In 1973, the whole world trembled before The Exorcist by William Friedkin. Considered as one of the scariest movies of all cinematographic history, it depicts a little girl possessed by a demon and two priests who came to exorcise her.
At the time, The Exorcist knew a planetary success the likes few movies has ever seen, to an extent where it literally redefined the supernatural-horror genre.
But many people ignore it. The exorcist is actually inspired from a true story – that of the Roland Doe Possession!
In 1949, still a student, William Peter Blatty discovers an article posted in the Washington Post about a young boy of 14, called Roland Doe, who was allegedly possessed by a demon and exorcised by the catholic church a year prior the newspaper publication.
The name “Roland Doe” is a pseudonym name given by the Catholic church to protect the real identity of the boy.
William Blatty became so fascinated by this story that it was etched in his mind for decades and in 1971, he published his book – The Exorcist.
It was an immediate best-seller. Two years later, William Friedkin put it in front of our screens as a motion picture super-hit.
A year prior to the Washington Post article that immortalized this story, In 1948, Roland Doe, was an average young boy of 13 from a middle class family from Mount-Rainier, Maryland.
He was described as a calm, reserved and an introverted boy. He lived in a modest extended family, with his parents, grandmother and aunt Harriet, who, although lived in Saint-Louis, would come very frequently to visit Roland Doe.
His aunt Harriet liked to be called a medium and on her occasional spiritual sessions would use a Ouija board to communicate with the dead.
The whole shebang fascinated the young Roland, to an extent where he begged his aunt to teach him how to use the Ouija board – and she did!
It was however not before long that her aunt succumbed to a fatal illness, leaving the young boy utterly distraught. He began to change, became more introverted and sedentary. He spent days in his room, without coming out, possibly in an attempt to contact his dead aunt with the Ouija board.
According to accounts by Thomas B Allen in 1991, who dedicated his life to the story of Roland Doe, strange things started happening around him soon after his aunt’s death.
His parents started hearing strange noises, which at first they thought were rats in the basement. They called on a private pest control service and found nothing out of the ordinary.
But then things really went chaotic, in a way no rational mind will ever be able to explain…
Lights started switching on by themselves, inanimate objects started making weird noises, chandeliers moved like crazy in a room with no draft and with closed windows. A statue of Jesus Christ kept banging on the wall and objects seemed to be moving by themselves.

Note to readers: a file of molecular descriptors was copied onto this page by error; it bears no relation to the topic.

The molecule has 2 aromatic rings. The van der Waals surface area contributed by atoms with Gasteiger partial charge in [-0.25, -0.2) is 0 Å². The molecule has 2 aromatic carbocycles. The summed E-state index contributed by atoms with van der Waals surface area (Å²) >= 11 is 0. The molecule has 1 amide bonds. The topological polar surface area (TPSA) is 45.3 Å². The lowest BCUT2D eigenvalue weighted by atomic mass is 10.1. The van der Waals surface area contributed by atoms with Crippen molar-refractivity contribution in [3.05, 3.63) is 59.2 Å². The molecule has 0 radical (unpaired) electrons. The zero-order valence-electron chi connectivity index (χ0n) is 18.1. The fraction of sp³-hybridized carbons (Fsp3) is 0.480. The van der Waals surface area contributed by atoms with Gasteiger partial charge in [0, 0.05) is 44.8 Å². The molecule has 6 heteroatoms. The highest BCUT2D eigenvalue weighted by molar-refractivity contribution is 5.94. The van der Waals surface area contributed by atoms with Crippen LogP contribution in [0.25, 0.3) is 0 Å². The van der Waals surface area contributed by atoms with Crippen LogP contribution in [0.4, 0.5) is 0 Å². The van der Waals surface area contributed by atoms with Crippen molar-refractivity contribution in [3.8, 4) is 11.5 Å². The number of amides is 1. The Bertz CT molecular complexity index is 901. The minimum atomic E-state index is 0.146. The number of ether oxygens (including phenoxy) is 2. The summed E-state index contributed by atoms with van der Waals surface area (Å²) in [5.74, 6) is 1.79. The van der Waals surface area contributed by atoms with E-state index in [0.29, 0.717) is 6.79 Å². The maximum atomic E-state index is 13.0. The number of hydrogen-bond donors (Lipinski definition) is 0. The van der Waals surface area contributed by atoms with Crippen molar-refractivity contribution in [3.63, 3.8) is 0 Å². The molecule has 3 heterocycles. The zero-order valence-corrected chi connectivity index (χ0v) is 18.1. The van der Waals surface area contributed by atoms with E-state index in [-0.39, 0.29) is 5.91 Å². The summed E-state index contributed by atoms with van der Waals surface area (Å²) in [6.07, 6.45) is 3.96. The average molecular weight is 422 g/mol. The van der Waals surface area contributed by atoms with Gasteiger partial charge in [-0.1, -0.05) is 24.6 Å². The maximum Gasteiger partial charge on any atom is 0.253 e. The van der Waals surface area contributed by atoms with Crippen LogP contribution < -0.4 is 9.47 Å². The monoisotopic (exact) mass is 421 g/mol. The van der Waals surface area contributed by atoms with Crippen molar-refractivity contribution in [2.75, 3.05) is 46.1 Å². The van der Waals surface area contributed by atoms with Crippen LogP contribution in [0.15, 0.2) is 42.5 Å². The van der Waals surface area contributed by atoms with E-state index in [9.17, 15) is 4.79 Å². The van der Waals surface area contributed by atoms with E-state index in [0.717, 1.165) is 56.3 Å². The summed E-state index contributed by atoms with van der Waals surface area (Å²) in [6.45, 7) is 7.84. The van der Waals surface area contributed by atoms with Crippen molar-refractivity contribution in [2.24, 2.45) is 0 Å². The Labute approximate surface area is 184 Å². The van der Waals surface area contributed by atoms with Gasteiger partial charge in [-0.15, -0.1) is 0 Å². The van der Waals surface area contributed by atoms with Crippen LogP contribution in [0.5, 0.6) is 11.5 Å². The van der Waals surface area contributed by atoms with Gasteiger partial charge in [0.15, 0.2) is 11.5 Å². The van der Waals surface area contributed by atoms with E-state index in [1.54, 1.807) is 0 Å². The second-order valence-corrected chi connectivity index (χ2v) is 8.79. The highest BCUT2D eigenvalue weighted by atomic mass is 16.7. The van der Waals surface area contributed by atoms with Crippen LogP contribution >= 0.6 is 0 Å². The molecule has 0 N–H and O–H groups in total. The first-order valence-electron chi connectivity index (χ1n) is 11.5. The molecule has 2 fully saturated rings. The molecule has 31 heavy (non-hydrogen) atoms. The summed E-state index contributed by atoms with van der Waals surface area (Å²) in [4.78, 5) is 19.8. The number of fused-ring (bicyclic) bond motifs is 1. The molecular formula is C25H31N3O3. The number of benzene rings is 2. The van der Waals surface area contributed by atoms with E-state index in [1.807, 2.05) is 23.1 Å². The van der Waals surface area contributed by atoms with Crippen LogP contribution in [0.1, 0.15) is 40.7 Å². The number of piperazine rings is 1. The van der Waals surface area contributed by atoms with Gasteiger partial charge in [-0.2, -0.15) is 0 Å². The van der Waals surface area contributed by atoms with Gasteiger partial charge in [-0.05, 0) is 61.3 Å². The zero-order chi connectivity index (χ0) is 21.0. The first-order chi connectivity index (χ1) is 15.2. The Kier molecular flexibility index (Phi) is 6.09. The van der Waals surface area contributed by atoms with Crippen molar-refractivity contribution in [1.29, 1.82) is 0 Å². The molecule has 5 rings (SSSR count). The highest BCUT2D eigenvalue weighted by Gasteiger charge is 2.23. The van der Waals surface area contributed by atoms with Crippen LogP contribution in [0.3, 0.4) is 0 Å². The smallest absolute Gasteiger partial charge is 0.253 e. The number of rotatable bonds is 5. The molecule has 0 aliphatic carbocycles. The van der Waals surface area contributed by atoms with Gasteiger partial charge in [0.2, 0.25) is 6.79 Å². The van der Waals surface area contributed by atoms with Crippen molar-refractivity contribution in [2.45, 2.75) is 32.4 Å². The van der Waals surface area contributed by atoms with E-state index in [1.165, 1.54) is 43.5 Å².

At first, his parents tried to rationalize the supernatural events by thinking it was aunt Harriet trying to communicate with them. But the magnitude of the sheer horror they started experiencing made them abandon this thought soon enough.
Whole furniture started moving in a hazardous manner, drawers leaving cupboards like projectiles and supernatural phenomenons started happening everywhere in the house.
Whence came the night, Roland Doe’s attitude changed markedly. He became scary. He developed unexplained bruising and scratch marks on his body. He curled onto himself and started screaming like a madman.
It was then they understood he was possessed.
His parents decided to call on the services of their spiritual guide, lutheran pastor Luther Miles Schulze – for it seemed it was the only sensible thing to do at this point.
Pastor Schulze made a report and relayed it to the Evening Star, which then published the article. It created an uncontrollable nationwide sensation.
Roland was examined by a slew of doctors and psychiatrists who were not able to explain the phenomenons affecting the boy from a scientific point of view.
Pastor Schulze was very skeptical about the supernatural claims. He decided to harbor the boy for one night, for observation.
He later writes in a private letter to his parapsychologist friend (Dr. Rhein); seeing the boy sound asleep on his couch and moving by himself. Not using his legs. or hands. But moving as if an invisible force was pulling on him.
Not skeptical anymore, pastor Schulze tried to perform various exorcism rites to no avail. In fact, the more he tried, the more violent the possessions would get. He handed the Roland Doe possession case to the Catholic church.
The Roland Doe Possession
Demonic possessions are generally scary, but that of Roland Doe is a particularly scary story. A story that has inspired and scared many people for decades and continues to do so to this day. Sleep with your lights on tonight. You never know.